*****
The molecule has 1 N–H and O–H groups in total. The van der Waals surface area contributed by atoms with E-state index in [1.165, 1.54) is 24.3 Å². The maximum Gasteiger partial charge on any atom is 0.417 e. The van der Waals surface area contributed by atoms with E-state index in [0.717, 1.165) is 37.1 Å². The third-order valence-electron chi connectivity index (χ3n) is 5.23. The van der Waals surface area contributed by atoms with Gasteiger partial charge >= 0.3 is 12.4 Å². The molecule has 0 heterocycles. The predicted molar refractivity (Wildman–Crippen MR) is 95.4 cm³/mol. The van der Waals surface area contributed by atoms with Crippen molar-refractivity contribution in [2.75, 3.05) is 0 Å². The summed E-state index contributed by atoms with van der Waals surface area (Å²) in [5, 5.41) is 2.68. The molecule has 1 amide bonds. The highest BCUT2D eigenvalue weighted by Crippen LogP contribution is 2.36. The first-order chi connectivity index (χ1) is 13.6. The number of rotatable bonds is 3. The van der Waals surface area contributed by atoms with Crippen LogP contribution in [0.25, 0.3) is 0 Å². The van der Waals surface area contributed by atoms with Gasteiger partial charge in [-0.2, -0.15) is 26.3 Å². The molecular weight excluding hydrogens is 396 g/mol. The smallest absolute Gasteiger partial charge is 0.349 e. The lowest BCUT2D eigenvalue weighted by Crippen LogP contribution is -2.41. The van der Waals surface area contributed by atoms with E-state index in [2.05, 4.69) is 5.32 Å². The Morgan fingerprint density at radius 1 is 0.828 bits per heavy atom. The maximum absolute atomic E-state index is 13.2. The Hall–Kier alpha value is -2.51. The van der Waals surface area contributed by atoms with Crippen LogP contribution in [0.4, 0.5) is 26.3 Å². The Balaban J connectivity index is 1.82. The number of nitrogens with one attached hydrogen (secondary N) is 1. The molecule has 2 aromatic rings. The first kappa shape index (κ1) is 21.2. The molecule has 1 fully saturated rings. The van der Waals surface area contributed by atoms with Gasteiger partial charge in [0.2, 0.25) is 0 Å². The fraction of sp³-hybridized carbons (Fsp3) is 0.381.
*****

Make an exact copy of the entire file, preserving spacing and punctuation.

The molecule has 1 N–H and O–H groups in total. The van der Waals surface area contributed by atoms with E-state index in [1.165, 1.54) is 24.3 Å². The maximum Gasteiger partial charge on any atom is 0.417 e. The van der Waals surface area contributed by atoms with E-state index in [0.717, 1.165) is 37.1 Å². The third-order valence-electron chi connectivity index (χ3n) is 5.23. The van der Waals surface area contributed by atoms with Gasteiger partial charge >= 0.3 is 12.4 Å². The molecule has 0 heterocycles. The predicted molar refractivity (Wildman–Crippen MR) is 95.4 cm³/mol. The van der Waals surface area contributed by atoms with Crippen molar-refractivity contribution in [2.75, 3.05) is 0 Å². The summed E-state index contributed by atoms with van der Waals surface area (Å²) in [5, 5.41) is 2.68. The molecule has 1 amide bonds. The highest BCUT2D eigenvalue weighted by Crippen LogP contribution is 2.36. The first-order chi connectivity index (χ1) is 13.6. The number of rotatable bonds is 3. The van der Waals surface area contributed by atoms with Crippen LogP contribution in [0.25, 0.3) is 0 Å². The van der Waals surface area contributed by atoms with Gasteiger partial charge in [-0.2, -0.15) is 26.3 Å². The molecular weight excluding hydrogens is 396 g/mol. The smallest absolute Gasteiger partial charge is 0.349 e. The lowest BCUT2D eigenvalue weighted by Crippen LogP contribution is -2.41. The van der Waals surface area contributed by atoms with E-state index in [2.05, 4.69) is 5.32 Å². The Morgan fingerprint density at radius 1 is 0.828 bits per heavy atom. The maximum absolute atomic E-state index is 13.2. The Hall–Kier alpha value is -2.51. The van der Waals surface area contributed by atoms with Crippen LogP contribution in [0.4, 0.5) is 26.3 Å². The Balaban J connectivity index is 1.82. The number of nitrogens with one attached hydrogen (secondary N) is 1. The molecule has 2 aromatic rings. The first kappa shape index (κ1) is 21.2. The molecule has 1 fully saturated rings. The van der Waals surface area contributed by atoms with Gasteiger partial charge in [0.2, 0.25) is 0 Å². The fraction of sp³-hybridized carbons (Fsp3) is 0.381.